Despite 33 years of claiming to be "The West's most Western town," Scottsdale officials fear visitors coming here to see red-eye swilling wranglers with spurs on their boots are instead finding too many daiquiri-sipping executives in golf spikes.
"We feel we have backed too far away from the Western image in trying to be the sophisticated Southwest," said Rick Wetzel, tourism development coordinator for the city. "We are selling Scottsdale on the basis of it being a shopping, arts and golf mecca and tended to forget what brought us to the ball."
For six years, the city's campaign theme has been "Scottsdale. For the sunshine of your life," handled by Moses Anshell, Phoenix. The $750,000 effort targets leisure travelers, promoting the suburb as an upscale tourist destination.
"From our research, we found that people have a very solid perception that they are going to see a desert oasis, a unique environment and a Southwest culture that includes cowboys in Scottsdale," Mr. Wetzel said. "When they come, they stay in a nice resort, get a lot of sun and golf, but there is a certain amount of concern that we aren't fulfilling the expectations of visitors looking for the Western experience."
To resolve that problem, Scottsdale has hired the K Group, Phoenix, to inventory existing Western-theme events, identify the types of attractions it lacks and create a strategy to lure or create such events. The city allocated $30,000 for the two-month project.
"We've tended to look down our nose at the cowboy image, but there is strong romance with the West, particularly the 1880s ... We need to recapture it for our guests," Mr. Wetzel said.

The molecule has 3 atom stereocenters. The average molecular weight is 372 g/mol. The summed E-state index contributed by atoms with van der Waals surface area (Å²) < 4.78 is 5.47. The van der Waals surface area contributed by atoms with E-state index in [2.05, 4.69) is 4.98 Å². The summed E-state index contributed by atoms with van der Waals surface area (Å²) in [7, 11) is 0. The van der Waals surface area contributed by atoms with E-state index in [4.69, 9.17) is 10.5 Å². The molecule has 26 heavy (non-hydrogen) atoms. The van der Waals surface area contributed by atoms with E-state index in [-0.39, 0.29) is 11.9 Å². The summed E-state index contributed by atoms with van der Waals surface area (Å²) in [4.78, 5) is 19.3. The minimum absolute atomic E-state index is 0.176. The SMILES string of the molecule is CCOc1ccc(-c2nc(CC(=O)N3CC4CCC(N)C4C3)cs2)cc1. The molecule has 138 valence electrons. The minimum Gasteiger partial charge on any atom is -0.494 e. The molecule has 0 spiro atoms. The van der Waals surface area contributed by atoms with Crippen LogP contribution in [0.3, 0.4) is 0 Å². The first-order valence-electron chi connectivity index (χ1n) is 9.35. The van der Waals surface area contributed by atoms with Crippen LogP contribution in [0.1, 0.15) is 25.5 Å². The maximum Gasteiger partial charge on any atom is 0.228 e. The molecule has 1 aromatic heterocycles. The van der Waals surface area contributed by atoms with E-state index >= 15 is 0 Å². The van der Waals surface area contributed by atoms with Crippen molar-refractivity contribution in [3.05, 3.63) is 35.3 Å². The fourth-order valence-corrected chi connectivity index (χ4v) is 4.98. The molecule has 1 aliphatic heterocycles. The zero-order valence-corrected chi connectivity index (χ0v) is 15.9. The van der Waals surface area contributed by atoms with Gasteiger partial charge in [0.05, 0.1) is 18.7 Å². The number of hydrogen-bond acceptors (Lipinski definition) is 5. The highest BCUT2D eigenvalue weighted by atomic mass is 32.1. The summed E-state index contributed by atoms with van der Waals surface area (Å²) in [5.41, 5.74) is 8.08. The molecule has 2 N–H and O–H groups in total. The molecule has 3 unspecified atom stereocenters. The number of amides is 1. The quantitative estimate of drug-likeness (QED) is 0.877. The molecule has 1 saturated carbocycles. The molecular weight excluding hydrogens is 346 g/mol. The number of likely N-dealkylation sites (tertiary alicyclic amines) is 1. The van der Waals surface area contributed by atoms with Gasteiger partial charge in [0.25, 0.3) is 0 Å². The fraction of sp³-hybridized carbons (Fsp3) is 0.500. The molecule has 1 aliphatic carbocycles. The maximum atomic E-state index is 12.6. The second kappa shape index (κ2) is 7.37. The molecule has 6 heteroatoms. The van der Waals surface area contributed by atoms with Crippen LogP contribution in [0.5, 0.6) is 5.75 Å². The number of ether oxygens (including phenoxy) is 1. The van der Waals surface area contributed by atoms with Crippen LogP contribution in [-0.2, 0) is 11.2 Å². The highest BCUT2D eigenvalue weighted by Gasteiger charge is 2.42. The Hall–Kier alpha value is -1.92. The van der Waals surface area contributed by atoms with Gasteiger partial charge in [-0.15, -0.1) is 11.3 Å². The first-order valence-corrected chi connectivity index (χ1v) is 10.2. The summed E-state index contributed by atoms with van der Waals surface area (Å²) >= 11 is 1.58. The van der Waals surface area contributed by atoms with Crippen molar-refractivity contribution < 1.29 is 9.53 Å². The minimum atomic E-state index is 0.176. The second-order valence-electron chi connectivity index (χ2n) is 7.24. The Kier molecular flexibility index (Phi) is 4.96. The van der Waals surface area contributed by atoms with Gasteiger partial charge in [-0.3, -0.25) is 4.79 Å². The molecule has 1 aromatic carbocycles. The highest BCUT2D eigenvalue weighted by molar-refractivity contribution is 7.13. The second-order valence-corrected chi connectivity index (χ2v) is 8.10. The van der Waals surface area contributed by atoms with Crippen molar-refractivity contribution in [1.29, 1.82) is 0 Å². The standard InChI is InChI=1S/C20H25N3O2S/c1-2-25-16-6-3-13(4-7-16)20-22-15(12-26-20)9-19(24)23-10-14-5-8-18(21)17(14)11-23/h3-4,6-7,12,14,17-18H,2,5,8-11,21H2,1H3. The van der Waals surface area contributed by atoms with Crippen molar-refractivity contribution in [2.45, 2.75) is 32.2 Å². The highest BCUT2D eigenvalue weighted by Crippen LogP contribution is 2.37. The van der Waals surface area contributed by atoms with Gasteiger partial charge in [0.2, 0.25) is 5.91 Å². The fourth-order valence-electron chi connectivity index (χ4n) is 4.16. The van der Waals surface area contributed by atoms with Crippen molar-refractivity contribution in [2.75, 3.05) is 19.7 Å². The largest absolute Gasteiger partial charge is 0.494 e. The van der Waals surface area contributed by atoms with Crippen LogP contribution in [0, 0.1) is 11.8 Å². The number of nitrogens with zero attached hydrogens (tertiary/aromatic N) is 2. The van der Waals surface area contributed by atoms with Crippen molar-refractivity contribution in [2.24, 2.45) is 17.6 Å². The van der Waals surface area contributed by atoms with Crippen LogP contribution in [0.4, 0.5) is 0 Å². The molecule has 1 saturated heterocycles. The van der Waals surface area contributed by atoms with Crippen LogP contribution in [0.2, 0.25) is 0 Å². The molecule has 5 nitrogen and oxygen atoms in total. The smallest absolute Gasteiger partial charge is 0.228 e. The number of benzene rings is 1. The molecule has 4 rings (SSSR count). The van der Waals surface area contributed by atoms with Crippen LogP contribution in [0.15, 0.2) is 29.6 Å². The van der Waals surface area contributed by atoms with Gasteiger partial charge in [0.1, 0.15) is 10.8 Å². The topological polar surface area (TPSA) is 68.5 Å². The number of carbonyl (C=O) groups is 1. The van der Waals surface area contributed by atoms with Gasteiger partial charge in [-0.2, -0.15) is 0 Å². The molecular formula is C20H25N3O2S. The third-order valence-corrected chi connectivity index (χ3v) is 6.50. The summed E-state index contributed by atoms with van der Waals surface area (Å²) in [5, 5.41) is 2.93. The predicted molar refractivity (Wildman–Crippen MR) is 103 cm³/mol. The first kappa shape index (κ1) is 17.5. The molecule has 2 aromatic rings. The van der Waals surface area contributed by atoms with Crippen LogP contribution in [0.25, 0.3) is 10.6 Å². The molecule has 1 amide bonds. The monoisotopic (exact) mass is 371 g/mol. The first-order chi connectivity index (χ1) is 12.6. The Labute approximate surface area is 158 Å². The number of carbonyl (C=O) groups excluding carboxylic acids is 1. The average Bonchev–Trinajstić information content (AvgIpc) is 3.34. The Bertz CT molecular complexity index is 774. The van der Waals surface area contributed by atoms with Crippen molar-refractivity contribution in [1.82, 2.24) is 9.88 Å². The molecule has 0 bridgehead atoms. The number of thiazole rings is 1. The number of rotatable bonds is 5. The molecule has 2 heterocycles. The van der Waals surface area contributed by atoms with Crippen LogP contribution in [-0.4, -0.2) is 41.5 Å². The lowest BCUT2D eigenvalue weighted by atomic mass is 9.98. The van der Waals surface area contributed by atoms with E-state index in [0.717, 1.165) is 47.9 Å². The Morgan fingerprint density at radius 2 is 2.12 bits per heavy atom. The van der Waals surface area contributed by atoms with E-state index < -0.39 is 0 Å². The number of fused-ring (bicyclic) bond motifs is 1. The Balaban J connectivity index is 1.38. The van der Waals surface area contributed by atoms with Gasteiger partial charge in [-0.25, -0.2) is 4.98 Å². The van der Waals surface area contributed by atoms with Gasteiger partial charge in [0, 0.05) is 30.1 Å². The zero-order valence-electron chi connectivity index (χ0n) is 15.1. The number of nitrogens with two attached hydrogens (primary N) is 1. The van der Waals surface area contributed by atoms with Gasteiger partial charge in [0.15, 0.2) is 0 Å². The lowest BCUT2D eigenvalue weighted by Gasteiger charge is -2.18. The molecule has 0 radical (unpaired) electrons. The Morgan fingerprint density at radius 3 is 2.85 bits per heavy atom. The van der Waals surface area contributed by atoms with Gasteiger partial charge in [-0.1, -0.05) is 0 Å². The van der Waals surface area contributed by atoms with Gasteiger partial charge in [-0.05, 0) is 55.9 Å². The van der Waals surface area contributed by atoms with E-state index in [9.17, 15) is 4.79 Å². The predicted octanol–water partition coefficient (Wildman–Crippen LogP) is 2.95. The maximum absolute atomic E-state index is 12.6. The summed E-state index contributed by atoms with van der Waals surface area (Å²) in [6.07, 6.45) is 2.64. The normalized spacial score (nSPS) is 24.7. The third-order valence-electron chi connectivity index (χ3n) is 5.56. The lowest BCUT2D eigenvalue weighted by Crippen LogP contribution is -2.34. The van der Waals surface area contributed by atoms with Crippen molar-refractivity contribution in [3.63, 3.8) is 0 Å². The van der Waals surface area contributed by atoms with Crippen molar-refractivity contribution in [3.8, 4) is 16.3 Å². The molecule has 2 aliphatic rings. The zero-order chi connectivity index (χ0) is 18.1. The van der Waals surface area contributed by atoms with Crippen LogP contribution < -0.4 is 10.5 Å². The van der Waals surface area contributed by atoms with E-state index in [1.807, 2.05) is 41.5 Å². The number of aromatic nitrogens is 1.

But one adman isn't convinced the six-shooter should completely replace the six iron as the image for the posh Phoenix suburb of 130,000.
"Scottsdale is a resort destination for sophisticated and upscale travelers," said Louis Moses, creative director for Moses Anshell, which also handles the Arizona Office of Tourism. "Golf, shopping, the arts and the scenery are all part of what the traveler wants. The cowboy image is just one part of it and no more important than the others."
Mr. Moses, however, said he doesn't believe the Western image should be ignored.
Scottsdale wasn't alone in its attempts to scrub off the cowboy image through advertising in years past. In the 1980s, the Arizona Office of Tourism made a pointed effort to debunk what it felt were misconceptions by leisure travelers that the state was a backwater place with no paved roads, where people took siestas each afternoon.
Taylor Advertising, Tucson, tried to dispel the state's Old West image with a 1987 campaign themed "Arizona. If you knew it you'd do it," said Jay Taylor, president.
"Arizona was misunderstood by the tourist as a place with nothing but locoweed and sand," he said.
Mr. Taylor took direct aim at that with the "myth/reality" ads that juxtaposed images of Old West cowboys and lines such as "If you come to Arizona bring your bedroll and beef jerky" beside pictures of fine resorts and magnificent scenery.
Similarly, the Phoenix Convention & Visitor's Bureau addressed what it thought was a perception of lack of refinement when it unveiled the "From cowtown to wowtown" campaign in 1988 from Rosenfeld, Sirowitz, Humphrey & Strauss, Phoenix.